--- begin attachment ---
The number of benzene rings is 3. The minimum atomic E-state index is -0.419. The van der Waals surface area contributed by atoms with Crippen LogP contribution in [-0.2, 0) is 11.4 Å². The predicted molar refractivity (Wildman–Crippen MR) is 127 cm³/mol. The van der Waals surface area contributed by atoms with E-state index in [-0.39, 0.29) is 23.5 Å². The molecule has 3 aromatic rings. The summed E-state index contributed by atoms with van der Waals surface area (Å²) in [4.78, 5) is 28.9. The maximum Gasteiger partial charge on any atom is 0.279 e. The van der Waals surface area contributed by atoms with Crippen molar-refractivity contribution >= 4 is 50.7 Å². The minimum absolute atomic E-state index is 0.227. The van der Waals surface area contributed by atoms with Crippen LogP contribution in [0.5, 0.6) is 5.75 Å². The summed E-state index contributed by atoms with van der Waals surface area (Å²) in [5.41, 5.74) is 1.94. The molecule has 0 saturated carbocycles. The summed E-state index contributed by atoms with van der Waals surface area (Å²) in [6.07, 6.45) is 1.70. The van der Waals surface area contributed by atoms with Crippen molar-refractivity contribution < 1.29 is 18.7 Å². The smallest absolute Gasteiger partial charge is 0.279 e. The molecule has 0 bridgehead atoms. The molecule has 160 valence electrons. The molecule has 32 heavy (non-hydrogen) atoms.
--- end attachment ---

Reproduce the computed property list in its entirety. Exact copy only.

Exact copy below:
The number of benzene rings is 3. The minimum atomic E-state index is -0.419. The van der Waals surface area contributed by atoms with Crippen LogP contribution in [-0.2, 0) is 11.4 Å². The predicted molar refractivity (Wildman–Crippen MR) is 127 cm³/mol. The van der Waals surface area contributed by atoms with E-state index in [-0.39, 0.29) is 23.5 Å². The molecule has 3 aromatic rings. The summed E-state index contributed by atoms with van der Waals surface area (Å²) in [4.78, 5) is 28.9. The maximum Gasteiger partial charge on any atom is 0.279 e. The van der Waals surface area contributed by atoms with Crippen molar-refractivity contribution >= 4 is 50.7 Å². The minimum absolute atomic E-state index is 0.227. The van der Waals surface area contributed by atoms with Crippen LogP contribution in [0.5, 0.6) is 5.75 Å². The summed E-state index contributed by atoms with van der Waals surface area (Å²) in [5.41, 5.74) is 1.94. The molecule has 0 saturated carbocycles. The summed E-state index contributed by atoms with van der Waals surface area (Å²) in [6.07, 6.45) is 1.70. The van der Waals surface area contributed by atoms with Crippen molar-refractivity contribution < 1.29 is 18.7 Å². The smallest absolute Gasteiger partial charge is 0.279 e. The molecule has 0 bridgehead atoms. The molecule has 160 valence electrons. The molecule has 32 heavy (non-hydrogen) atoms.